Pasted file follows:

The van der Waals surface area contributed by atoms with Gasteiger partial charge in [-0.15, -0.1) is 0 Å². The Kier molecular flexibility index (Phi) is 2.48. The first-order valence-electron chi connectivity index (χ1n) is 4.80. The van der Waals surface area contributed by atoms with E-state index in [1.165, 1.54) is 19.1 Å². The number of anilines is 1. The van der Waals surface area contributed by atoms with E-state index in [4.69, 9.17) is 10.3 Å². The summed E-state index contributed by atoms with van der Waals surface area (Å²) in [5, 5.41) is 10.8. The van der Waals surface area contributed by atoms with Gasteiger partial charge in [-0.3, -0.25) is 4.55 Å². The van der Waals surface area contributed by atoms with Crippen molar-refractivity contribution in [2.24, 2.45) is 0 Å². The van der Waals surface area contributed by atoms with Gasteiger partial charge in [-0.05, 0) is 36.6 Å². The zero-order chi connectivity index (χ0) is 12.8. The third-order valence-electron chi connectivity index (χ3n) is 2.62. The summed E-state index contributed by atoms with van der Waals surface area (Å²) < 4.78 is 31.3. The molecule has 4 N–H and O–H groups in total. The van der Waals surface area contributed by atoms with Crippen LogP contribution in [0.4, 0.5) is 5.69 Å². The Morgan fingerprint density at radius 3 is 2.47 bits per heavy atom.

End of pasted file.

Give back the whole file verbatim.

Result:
The van der Waals surface area contributed by atoms with Gasteiger partial charge in [-0.15, -0.1) is 0 Å². The Kier molecular flexibility index (Phi) is 2.48. The first-order valence-electron chi connectivity index (χ1n) is 4.80. The van der Waals surface area contributed by atoms with E-state index in [1.165, 1.54) is 19.1 Å². The number of anilines is 1. The van der Waals surface area contributed by atoms with E-state index in [4.69, 9.17) is 10.3 Å². The summed E-state index contributed by atoms with van der Waals surface area (Å²) in [5, 5.41) is 10.8. The van der Waals surface area contributed by atoms with Gasteiger partial charge in [-0.3, -0.25) is 4.55 Å². The van der Waals surface area contributed by atoms with Crippen molar-refractivity contribution in [2.24, 2.45) is 0 Å². The van der Waals surface area contributed by atoms with Gasteiger partial charge in [-0.05, 0) is 36.6 Å². The zero-order chi connectivity index (χ0) is 12.8. The third-order valence-electron chi connectivity index (χ3n) is 2.62. The summed E-state index contributed by atoms with van der Waals surface area (Å²) < 4.78 is 31.3. The molecule has 4 N–H and O–H groups in total. The van der Waals surface area contributed by atoms with Crippen LogP contribution in [0.4, 0.5) is 5.69 Å². The Morgan fingerprint density at radius 3 is 2.47 bits per heavy atom.